We doubled back to experience the museum from its entrance. A throne was exhibited near the doorway, the crest of its backrest punctuated by miniature skulls. A doll of a baby lay beneath a grate in a coffin-shaped opening in the floor. There was a guillotine, two bone chandeliers, a number of statues contorted with pained expressions. It was like if the witch who tried to eat Hansel and Gretel made folk art.
On our way to our room we walked past some of the motel’s other guests, who were quietly smoking or finding privacy outside on their phones. Once inside the room, I looked at J, “People definitely live here.” I dropped onto the bed.
“Oh fuck yeah they do.”
After lunch, we drove down the mountain into downtown to see the guided tour at the Fordyce Bathhouse, the National Park’s headquarters. The tour, as with all our experiences with the National Park System, was humorous, illuminating and entertaining as hell. The history at play vis-a-vis the bathhouses and the foundation of Hot Springs itself dovetailed beautifully into the knowledge bombs from the day before at the Gangster Museum.
My mood improved, we drove to the Gulch to sample some beers at Party Fowl, where we fell in love with a watermelon gose, then headed to Jackalope, a local brewery, we’d missed our last time in these parts. Their brews deserve every bit of the hype they receive, and they were served by a disinterested young woman who was answering the conversations directed towards her with lack of eye contact and monosyllabic retorts that reminded me of my own magnetic temperament during my (short-lived) stints behind the bar.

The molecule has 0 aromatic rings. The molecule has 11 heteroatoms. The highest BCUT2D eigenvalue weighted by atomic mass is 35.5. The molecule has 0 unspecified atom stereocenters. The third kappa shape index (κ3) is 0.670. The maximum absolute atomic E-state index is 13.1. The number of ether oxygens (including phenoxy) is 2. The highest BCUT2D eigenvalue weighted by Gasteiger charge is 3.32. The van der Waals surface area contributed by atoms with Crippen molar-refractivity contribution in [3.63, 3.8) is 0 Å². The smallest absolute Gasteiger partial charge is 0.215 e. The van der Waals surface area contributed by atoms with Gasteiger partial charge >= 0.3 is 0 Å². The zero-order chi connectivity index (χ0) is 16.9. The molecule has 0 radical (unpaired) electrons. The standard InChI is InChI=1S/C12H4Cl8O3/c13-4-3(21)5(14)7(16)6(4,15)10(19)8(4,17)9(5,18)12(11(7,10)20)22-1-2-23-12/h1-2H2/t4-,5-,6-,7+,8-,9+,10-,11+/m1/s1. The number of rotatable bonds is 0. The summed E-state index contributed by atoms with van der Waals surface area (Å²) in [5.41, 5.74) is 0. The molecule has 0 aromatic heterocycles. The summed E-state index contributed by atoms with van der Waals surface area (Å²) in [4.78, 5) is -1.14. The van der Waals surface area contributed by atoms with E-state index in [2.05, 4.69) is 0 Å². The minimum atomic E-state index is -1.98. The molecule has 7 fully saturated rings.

Louisville is a proper Southern town with a proper Southern drinking culture, and as two people who enjoy that kind of amusement, J and I were happy to spend the next day partaking. Bardstown Road is a sort of thoroughfare for establishments both divey and high-end, and feeling there was no better way to get a feel for the city in our limited time, we embraced the variety with gusto and our credit cards in tow.